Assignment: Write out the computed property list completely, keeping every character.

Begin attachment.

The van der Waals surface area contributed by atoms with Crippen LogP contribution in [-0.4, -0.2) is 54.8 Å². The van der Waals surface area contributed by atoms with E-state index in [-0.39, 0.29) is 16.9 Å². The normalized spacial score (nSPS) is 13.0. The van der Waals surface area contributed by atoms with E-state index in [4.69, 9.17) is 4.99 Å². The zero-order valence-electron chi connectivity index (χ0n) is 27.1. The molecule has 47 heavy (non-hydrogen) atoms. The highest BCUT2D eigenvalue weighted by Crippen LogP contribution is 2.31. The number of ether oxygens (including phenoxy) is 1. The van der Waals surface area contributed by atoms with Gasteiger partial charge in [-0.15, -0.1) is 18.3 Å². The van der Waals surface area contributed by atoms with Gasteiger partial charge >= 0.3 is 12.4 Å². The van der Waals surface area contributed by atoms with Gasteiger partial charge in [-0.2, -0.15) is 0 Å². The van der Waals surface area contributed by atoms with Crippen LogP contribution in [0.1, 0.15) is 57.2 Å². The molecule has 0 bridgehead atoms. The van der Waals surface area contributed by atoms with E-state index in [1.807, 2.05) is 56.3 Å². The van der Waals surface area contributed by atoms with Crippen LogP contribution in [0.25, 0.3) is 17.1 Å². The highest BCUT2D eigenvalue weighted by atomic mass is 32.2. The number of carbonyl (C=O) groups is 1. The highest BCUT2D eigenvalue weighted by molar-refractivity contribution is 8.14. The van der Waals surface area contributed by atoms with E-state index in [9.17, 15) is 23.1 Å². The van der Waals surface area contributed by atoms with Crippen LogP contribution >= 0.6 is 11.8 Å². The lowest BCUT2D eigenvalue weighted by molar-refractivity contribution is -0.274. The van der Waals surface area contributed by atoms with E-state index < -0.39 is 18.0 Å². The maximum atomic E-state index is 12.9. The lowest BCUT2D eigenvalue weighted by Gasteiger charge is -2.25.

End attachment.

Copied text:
The van der Waals surface area contributed by atoms with Crippen LogP contribution in [-0.4, -0.2) is 54.8 Å². The van der Waals surface area contributed by atoms with E-state index in [-0.39, 0.29) is 16.9 Å². The normalized spacial score (nSPS) is 13.0. The van der Waals surface area contributed by atoms with E-state index in [4.69, 9.17) is 4.99 Å². The zero-order valence-electron chi connectivity index (χ0n) is 27.1. The molecule has 47 heavy (non-hydrogen) atoms. The highest BCUT2D eigenvalue weighted by Crippen LogP contribution is 2.31. The number of ether oxygens (including phenoxy) is 1. The van der Waals surface area contributed by atoms with Gasteiger partial charge in [-0.15, -0.1) is 18.3 Å². The van der Waals surface area contributed by atoms with Gasteiger partial charge >= 0.3 is 12.4 Å². The van der Waals surface area contributed by atoms with Gasteiger partial charge in [-0.2, -0.15) is 0 Å². The van der Waals surface area contributed by atoms with Crippen LogP contribution in [0.1, 0.15) is 57.2 Å². The molecule has 0 bridgehead atoms. The van der Waals surface area contributed by atoms with E-state index in [1.807, 2.05) is 56.3 Å². The van der Waals surface area contributed by atoms with Crippen LogP contribution in [0.25, 0.3) is 17.1 Å². The highest BCUT2D eigenvalue weighted by atomic mass is 32.2. The number of carbonyl (C=O) groups is 1. The highest BCUT2D eigenvalue weighted by molar-refractivity contribution is 8.14. The van der Waals surface area contributed by atoms with E-state index in [9.17, 15) is 23.1 Å². The van der Waals surface area contributed by atoms with Crippen LogP contribution >= 0.6 is 11.8 Å². The lowest BCUT2D eigenvalue weighted by molar-refractivity contribution is -0.274. The van der Waals surface area contributed by atoms with E-state index < -0.39 is 18.0 Å². The maximum atomic E-state index is 12.9. The lowest BCUT2D eigenvalue weighted by Gasteiger charge is -2.25.